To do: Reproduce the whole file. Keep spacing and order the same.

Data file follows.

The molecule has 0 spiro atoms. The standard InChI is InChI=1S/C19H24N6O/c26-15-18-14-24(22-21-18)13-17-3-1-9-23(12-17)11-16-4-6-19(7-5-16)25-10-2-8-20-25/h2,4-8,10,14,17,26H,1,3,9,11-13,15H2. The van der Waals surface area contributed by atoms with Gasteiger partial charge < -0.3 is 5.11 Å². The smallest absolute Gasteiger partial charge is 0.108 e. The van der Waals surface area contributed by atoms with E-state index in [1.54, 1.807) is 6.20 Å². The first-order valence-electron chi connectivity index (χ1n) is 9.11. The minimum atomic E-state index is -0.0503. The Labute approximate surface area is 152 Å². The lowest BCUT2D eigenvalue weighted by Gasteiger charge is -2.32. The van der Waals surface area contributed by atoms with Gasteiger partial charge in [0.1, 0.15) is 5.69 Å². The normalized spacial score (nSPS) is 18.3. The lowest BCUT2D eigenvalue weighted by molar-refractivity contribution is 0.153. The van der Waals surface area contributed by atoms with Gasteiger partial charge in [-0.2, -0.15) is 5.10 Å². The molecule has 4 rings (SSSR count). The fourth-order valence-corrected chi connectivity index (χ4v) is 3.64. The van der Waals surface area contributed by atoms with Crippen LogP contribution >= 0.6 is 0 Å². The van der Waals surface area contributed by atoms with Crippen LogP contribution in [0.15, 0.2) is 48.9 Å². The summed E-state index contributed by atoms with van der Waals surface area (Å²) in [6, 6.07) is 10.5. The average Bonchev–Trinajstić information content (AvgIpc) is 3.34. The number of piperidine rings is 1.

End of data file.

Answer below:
The molecule has 0 spiro atoms. The standard InChI is InChI=1S/C19H24N6O/c26-15-18-14-24(22-21-18)13-17-3-1-9-23(12-17)11-16-4-6-19(7-5-16)25-10-2-8-20-25/h2,4-8,10,14,17,26H,1,3,9,11-13,15H2. The van der Waals surface area contributed by atoms with Gasteiger partial charge < -0.3 is 5.11 Å². The smallest absolute Gasteiger partial charge is 0.108 e. The van der Waals surface area contributed by atoms with E-state index in [1.54, 1.807) is 6.20 Å². The first-order valence-electron chi connectivity index (χ1n) is 9.11. The minimum atomic E-state index is -0.0503. The Labute approximate surface area is 152 Å². The lowest BCUT2D eigenvalue weighted by Gasteiger charge is -2.32. The van der Waals surface area contributed by atoms with Gasteiger partial charge in [0.1, 0.15) is 5.69 Å². The normalized spacial score (nSPS) is 18.3. The lowest BCUT2D eigenvalue weighted by molar-refractivity contribution is 0.153. The van der Waals surface area contributed by atoms with Gasteiger partial charge in [-0.2, -0.15) is 5.10 Å². The molecule has 4 rings (SSSR count). The fourth-order valence-corrected chi connectivity index (χ4v) is 3.64. The van der Waals surface area contributed by atoms with Crippen LogP contribution >= 0.6 is 0 Å². The van der Waals surface area contributed by atoms with Crippen LogP contribution in [0.15, 0.2) is 48.9 Å². The summed E-state index contributed by atoms with van der Waals surface area (Å²) in [6, 6.07) is 10.5. The average Bonchev–Trinajstić information content (AvgIpc) is 3.34. The number of piperidine rings is 1.